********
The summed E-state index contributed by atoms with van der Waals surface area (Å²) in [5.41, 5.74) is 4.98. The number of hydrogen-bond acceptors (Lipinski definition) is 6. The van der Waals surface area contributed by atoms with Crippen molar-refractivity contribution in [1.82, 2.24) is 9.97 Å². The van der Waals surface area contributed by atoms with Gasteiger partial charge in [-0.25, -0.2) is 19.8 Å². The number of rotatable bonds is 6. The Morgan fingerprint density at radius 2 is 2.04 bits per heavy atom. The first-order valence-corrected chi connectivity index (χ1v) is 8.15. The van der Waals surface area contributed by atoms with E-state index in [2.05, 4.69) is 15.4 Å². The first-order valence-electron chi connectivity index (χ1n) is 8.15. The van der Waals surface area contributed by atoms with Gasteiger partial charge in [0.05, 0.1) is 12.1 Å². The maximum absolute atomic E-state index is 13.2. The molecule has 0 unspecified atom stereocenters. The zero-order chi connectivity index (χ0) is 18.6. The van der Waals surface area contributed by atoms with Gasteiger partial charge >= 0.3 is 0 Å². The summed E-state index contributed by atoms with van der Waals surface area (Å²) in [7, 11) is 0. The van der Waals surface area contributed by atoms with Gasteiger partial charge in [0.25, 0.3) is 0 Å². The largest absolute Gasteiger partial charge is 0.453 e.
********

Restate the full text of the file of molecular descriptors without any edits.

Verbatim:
The summed E-state index contributed by atoms with van der Waals surface area (Å²) in [5.41, 5.74) is 4.98. The number of hydrogen-bond acceptors (Lipinski definition) is 6. The van der Waals surface area contributed by atoms with Crippen molar-refractivity contribution in [1.82, 2.24) is 9.97 Å². The van der Waals surface area contributed by atoms with Gasteiger partial charge in [-0.25, -0.2) is 19.8 Å². The number of rotatable bonds is 6. The Morgan fingerprint density at radius 2 is 2.04 bits per heavy atom. The first-order valence-corrected chi connectivity index (χ1v) is 8.15. The van der Waals surface area contributed by atoms with E-state index in [2.05, 4.69) is 15.4 Å². The first-order valence-electron chi connectivity index (χ1n) is 8.15. The van der Waals surface area contributed by atoms with Gasteiger partial charge in [0.05, 0.1) is 12.1 Å². The maximum absolute atomic E-state index is 13.2. The molecule has 0 unspecified atom stereocenters. The zero-order chi connectivity index (χ0) is 18.6. The van der Waals surface area contributed by atoms with Gasteiger partial charge >= 0.3 is 0 Å². The summed E-state index contributed by atoms with van der Waals surface area (Å²) in [7, 11) is 0. The van der Waals surface area contributed by atoms with Gasteiger partial charge in [0.25, 0.3) is 0 Å². The largest absolute Gasteiger partial charge is 0.453 e.